Our attention can be directed externally, towards information in the environment or internally, towards our own thinking and knowledge. There are many things that compete for our attention externally, particularly in the information-rich environment of our classrooms (Fisher et al., 2014). This information exists in multiple guises:

  • text or images in a book
  • the speech or gestures of a peer
  • the texture or structure of our physical environment
  • our own thoughts and feelings about lunch
  • Filtering through this information incurs a cost on our limited mental resources and performance (Willingham, 2017a).

Implication 3.2
Where possible, eliminate redundant information and distractions in the environment. These include social distractions (eg peers or other adults), environmental distractions (eg display boards or clocks), activity distractions (eg irrelevant images or tasks), or internal distractions (eg performance anxiety, mind wandering).

Pupil attention can be directed externally in various ways. We can:

  • tell our pupils what to look for
  • point, gesture or even gaze at something
  • use tone to emphasise the most salient aspects of an explanation (Mccrea, 2017)
  • Our environment can be leveraged to direct thinking towards particular information – we can dim the lights, or use a spotlight or pointer.

Implication 3.3
Actively direct pupil attention, using the most appropriate tools at your disposal (eg voice, hands, body, lights) with regard for the attentional sensitivity of your pupils.

We can also direct pupil attention internally, towards particular parts of their thinking or knowledge. This is an important strategy for multiple reasons, and is most easily achieved by posing questions. Questioning enables us to:

  • accurately build on what pupils already know (see Insight 7)
  • activate relevant prior knowledge in preparation for elaborating it (see Insight 5)
  • help pupils to make sense of what is being explored
  • consolidate existing understanding (see Insight 9)
  • support pupils to monitor and regulate their own thinking (see Insight 4)

It is little surprise that questioning is such an integral part of teaching.

Implication 3.4
Use targeted questioning to direct pupil attention internally. Tailor the kinds of questions you ask to meet the purposes you wish to serve.

(6) Whatever it is we intend our pupils to learn.

 


Insight 4 We can only attend to a few things at once

We are only able to attend to a few pieces of information at any one time. If we are merely attempting to hold a string of simple digits in our mind, then we could attend to about seven. However, for anything more complex our capacity drops sharply. Thinking works best when we attend to no more than two or three interacting pieces of information at once (7) (Sweller et al., 2011). Multitasking is a myth – in reality, we are task-switching, and this regular redirection of attention comes at a cost (Hattie & Yates, 2013).

Implication 4.1
Identify and prioritise the 2-3 things you want your pupils to be thinking about at any one time. Eliminate unnecessary tasks and don’t make them hold too many things in their heads at once (eg analysing a passage whilst listening to it, or trying to follow instructions whilst remembering them). Avoid multitasking.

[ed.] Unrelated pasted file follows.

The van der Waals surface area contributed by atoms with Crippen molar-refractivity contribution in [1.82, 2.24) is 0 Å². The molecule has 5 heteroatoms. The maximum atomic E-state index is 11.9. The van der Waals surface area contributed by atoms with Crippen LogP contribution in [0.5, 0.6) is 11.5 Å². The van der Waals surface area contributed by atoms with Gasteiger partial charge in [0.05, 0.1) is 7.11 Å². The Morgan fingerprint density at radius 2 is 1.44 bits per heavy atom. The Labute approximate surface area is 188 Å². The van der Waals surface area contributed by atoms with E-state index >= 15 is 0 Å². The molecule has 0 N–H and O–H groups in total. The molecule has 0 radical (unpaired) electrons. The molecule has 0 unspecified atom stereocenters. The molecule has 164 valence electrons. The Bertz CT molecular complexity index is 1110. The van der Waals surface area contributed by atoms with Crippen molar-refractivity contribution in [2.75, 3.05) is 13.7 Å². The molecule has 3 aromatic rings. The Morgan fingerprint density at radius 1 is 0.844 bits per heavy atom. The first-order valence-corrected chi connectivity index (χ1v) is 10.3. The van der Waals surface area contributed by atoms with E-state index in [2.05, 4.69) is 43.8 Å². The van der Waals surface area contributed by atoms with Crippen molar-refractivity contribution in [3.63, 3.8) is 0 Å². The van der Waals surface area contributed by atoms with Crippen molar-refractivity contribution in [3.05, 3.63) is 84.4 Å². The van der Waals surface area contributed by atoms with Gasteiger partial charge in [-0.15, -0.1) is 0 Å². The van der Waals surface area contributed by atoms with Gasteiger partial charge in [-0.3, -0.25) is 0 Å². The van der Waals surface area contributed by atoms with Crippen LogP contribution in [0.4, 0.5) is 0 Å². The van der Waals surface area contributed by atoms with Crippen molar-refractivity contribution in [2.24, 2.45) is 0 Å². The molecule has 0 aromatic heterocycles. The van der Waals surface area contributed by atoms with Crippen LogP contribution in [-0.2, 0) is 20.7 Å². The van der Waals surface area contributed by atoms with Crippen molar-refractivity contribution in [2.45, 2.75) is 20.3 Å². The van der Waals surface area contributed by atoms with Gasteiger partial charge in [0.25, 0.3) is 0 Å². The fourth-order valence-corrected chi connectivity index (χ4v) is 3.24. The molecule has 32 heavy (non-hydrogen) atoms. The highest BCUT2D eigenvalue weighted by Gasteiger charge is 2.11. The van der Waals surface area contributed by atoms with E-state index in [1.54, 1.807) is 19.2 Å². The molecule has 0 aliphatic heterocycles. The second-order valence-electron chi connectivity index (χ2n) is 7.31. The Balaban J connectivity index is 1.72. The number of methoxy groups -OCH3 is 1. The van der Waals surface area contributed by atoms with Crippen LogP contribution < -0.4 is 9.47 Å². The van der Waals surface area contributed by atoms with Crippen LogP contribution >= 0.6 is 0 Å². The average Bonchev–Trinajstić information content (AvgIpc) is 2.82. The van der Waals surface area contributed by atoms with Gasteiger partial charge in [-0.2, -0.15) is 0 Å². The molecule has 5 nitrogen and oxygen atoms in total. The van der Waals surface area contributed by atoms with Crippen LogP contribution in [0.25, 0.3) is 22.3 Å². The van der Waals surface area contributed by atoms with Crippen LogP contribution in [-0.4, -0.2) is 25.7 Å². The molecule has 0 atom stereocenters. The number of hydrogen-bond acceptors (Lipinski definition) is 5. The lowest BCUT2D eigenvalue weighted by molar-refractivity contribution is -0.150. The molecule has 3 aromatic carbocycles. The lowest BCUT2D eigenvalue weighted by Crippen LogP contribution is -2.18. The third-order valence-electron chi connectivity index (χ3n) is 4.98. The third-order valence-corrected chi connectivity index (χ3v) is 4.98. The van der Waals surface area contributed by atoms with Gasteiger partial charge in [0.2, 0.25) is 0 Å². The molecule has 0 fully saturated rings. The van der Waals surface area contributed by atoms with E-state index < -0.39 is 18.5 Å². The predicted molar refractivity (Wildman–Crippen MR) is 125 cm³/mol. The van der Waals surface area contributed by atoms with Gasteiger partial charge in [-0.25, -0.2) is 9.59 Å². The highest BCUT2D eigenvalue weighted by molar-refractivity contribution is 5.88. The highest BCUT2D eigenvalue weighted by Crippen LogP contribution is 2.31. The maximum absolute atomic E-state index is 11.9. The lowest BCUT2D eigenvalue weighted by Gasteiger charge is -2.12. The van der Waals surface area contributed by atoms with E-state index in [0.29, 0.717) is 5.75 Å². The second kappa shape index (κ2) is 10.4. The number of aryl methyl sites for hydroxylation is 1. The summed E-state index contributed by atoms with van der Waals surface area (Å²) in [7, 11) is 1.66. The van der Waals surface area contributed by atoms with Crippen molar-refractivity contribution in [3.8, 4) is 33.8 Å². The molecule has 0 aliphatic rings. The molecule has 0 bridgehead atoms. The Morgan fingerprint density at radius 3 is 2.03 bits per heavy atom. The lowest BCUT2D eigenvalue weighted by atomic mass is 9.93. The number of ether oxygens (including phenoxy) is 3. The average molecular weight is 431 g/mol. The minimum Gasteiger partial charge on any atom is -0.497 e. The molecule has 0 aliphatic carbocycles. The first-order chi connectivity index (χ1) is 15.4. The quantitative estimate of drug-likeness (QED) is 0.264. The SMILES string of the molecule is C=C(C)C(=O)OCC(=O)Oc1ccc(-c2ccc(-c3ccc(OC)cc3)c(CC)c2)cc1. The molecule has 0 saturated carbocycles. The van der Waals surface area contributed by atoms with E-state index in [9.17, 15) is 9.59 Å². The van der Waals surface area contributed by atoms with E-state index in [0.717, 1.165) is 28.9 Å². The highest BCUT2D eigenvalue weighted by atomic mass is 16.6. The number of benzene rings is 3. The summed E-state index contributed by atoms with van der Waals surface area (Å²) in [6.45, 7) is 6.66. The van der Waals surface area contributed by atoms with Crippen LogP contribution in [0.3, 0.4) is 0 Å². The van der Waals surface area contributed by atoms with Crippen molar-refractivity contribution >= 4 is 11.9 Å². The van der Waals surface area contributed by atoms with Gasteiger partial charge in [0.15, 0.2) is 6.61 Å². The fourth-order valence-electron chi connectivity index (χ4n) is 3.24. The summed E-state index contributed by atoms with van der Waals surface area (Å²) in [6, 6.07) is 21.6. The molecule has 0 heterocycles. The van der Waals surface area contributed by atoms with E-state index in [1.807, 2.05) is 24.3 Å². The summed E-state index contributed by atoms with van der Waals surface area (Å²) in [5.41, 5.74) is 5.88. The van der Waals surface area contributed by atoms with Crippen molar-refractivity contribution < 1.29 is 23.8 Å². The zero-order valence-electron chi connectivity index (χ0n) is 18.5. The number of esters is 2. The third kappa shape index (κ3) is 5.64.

Information can be represented in various modes (eg speech, text, diagrams or images). These different modes influence how we are able to think about the information they carry. For example:

  • we don’t have to hold text in our heads
  • speech can also carry non-verbal information
  • diagrams are good at exposing the connections between elements (Clark et al., 2006)

We are able to process visual and auditory information simultaneously (eg someone narrating a video), but processing the same information via both modes can disrupt attention (eg reading aloud from a slideshow).

The way information is organised also influences how we are able to think about it. Pieces of information that are situated close together are easier to attend to at any one time (Clark et al., 2006), and ideas wrapped up in a narrative are more readily grasped (Willingham, ND). The optimal mode and amount of information to present depends on the prior knowledge of the pupils we are working with.

Implication 4.2
Be intentional about the mode (and combinations of modes) you draw on to represent and communicate information. Keep related elements close, and use visual hierarchy to expose underlying information structures. Tailor your exposition to the expertise of your pupils.

There are times when we need to present multiple pieces of information at once to move pupil understanding forward. In cases where this might overload the mental capacity of our pupils, we can seek to scaffold some of their thinking.

For example, giving certain pupils a times-tables grid or writing frame, or encouraging them to write down their workings (8) can free up mental resources to focus on the most salient aspects of a multi-component problem. However, these kinds of scaffolds are best seen as temporary fixes (Brown et al., 2014). Building such capacities within the long-term memories of our pupils puts them in a much stronger position for the future – we think with knowledge, not just about it. The ultimate way to free up further thinking capacity is to have more extensive and better organised mental models (see Insight 5).